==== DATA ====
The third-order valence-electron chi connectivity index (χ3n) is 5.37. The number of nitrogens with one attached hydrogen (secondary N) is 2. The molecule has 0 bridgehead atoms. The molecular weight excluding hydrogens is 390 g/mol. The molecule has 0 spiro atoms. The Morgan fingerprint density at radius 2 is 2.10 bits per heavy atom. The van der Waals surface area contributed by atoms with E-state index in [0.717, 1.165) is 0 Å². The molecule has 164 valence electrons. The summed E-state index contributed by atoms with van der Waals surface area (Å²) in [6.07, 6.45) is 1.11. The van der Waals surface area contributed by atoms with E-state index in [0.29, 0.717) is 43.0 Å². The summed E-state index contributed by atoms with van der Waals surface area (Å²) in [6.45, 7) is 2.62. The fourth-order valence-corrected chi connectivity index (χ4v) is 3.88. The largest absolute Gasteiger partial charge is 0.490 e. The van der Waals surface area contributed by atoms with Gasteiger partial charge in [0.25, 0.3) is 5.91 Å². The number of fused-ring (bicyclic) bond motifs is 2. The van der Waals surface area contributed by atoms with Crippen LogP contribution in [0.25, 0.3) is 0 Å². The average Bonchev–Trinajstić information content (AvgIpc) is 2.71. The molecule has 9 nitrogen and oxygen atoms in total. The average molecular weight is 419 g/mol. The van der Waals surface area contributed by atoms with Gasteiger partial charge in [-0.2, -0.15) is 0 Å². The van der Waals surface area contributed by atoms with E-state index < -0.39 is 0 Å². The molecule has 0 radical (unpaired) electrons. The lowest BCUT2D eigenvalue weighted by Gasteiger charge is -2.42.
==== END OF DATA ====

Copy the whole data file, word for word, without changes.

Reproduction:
The third-order valence-electron chi connectivity index (χ3n) is 5.37. The number of nitrogens with one attached hydrogen (secondary N) is 2. The molecule has 0 bridgehead atoms. The molecular weight excluding hydrogens is 390 g/mol. The molecule has 0 spiro atoms. The Morgan fingerprint density at radius 2 is 2.10 bits per heavy atom. The van der Waals surface area contributed by atoms with E-state index in [0.717, 1.165) is 0 Å². The molecule has 164 valence electrons. The summed E-state index contributed by atoms with van der Waals surface area (Å²) in [6.07, 6.45) is 1.11. The van der Waals surface area contributed by atoms with E-state index in [0.29, 0.717) is 43.0 Å². The summed E-state index contributed by atoms with van der Waals surface area (Å²) in [6.45, 7) is 2.62. The fourth-order valence-corrected chi connectivity index (χ4v) is 3.88. The largest absolute Gasteiger partial charge is 0.490 e. The van der Waals surface area contributed by atoms with Gasteiger partial charge in [0.25, 0.3) is 5.91 Å². The number of fused-ring (bicyclic) bond motifs is 2. The van der Waals surface area contributed by atoms with Crippen LogP contribution in [0.25, 0.3) is 0 Å². The average Bonchev–Trinajstić information content (AvgIpc) is 2.71. The molecule has 9 nitrogen and oxygen atoms in total. The average molecular weight is 419 g/mol. The van der Waals surface area contributed by atoms with Gasteiger partial charge in [-0.2, -0.15) is 0 Å². The van der Waals surface area contributed by atoms with E-state index < -0.39 is 0 Å². The molecule has 0 radical (unpaired) electrons. The lowest BCUT2D eigenvalue weighted by Gasteiger charge is -2.42.